Lacuna Method: Fungal Nail Treatment

Mike Glassborow Clinic Features and Articles 0 Comments

Fungal infection of the nail – known as onychomycosis – is the most difficult of the superficial fungal infections to treat. This is because most treatments available are topical agents (nail paints, ointments, and sprays), which are unable to penetrate the nail plate and reach the infected area.

The active infection is usually in the skin beneath the nail (nail bed), rather than the nail itself. Getting anti-fungal treatment to this area in sufficient concentration is very difficult.

With only a few treatment options available (superficial agents, tablets and herbal remedies), people generally give up and accept that they will just have to live with this problem. But now with the Lacuna Method, there is an effective solution.

What is the Lacuna Method?

The Lacuna Method is only available from suitably qualified individuals (podiatrist/chiropodist or foot health practitioners). Several rows of tiny holes are drilled through the nail plate to the nail bed – the number of holes depends on the size of the nail being treated and the extent of the infection. Anti-fungal spray (Terbinafine 1% known as Lamisil) is applied over the nail and passes through these holes spreading under the nail to reach the infected area. It can then treat the infection more effectively than simply being applied to the impenetrable surface of the nail. This spray is then applied daily at home, until the infection is clear.

Lacuna Nail Treatment

First Nail Treatment

Toe nails grow slowly, and the treatment may need to be applied for 6 months and in some cases even longer. During the treatment period, the affected nails should not be cut at home. You will need to see your chiropodist for this and to monitor the progress of the treatment (approximately every 6 weeks). More holes may need to be added as the nail grows forward.  Any fungal infection of the skin must also be treated, and socks should be ‘hot-washed’ or soaked in Napisan/Milton prior to washing – no avoid re-infection.





This treatment is not suitable for everyone – we would like to make you aware of the following:

• There are some contra-indications which will be discussed in your initial assessment along with identifying whether the infection is in-fact fungal.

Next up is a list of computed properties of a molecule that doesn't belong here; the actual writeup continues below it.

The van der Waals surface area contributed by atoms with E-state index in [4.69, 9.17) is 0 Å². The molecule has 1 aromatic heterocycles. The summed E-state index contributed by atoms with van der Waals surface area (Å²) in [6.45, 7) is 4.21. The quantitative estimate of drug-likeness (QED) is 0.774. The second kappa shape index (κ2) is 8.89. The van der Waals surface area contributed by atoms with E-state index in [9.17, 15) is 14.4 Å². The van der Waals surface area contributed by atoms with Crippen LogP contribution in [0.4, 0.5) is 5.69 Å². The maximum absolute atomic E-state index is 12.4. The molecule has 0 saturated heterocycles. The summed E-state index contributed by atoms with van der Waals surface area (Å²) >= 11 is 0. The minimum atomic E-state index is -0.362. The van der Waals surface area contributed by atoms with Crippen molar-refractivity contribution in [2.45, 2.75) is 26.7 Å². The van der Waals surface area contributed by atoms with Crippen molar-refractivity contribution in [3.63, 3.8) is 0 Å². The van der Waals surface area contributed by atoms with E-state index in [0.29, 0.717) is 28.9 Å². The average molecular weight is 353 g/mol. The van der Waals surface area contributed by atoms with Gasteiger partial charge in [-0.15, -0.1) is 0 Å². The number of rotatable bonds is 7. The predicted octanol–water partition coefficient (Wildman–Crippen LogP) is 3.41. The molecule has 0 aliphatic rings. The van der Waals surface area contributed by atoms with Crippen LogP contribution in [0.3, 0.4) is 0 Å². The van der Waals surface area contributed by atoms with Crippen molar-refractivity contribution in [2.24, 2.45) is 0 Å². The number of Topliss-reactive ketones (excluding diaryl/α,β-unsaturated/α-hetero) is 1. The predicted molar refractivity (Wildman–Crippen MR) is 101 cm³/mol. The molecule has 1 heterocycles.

• Making holes in the nail is not painless. Most patients liken it to having their eyebrows plucked or waxing treatment. Any pain is short-lived.

• There is sometimes bleeding from beneath the nail, where some of the holes are made. This is to be expected and a dressing will be applied if required. Treatment with the spray can still be started but there may be some stinging on the first few applications.

• This is not a short treatment – there is no quick fix for fungal nail infections. You need to commit to applying the spray daily for at least 6 months, or the treatment is likely to fail.

Lacuna Nail Treatment 2

Nail After 3 Months

• You will need to return to the chiropodist to have your affected nails trimmed during the treatment and further holes drilled as necessary (as the nail grows) and to check the progress in general.

• No nail varnish may be worn during the duration of the treatment.

• Please note, we’d like to make you aware that Lamisil spray is a treatment for fungal infection of the skin not the nail. Using it for the nail is deemed as ‘off-licence’. There have however been several clinical trials using Lamisil this way with good results and by drilling through the nail, the treatment is actually reaching the skin.

This treatment is offered by chiropodist, Louise Bevan.

Treatment Prices:

Initial Assessment £35
(Assess the nails and infection, discuss the treatment in detail, it’s implications and any contra-indications and ‘thin’ any thickened nails in preparation for the treatment to commence.)
Treatment: (price includes first bottle of Lamisil)
1-2 nails £75
3-5 nails £110
6 nails + £175
Follow-up treatment: (check-up/trimming) £35

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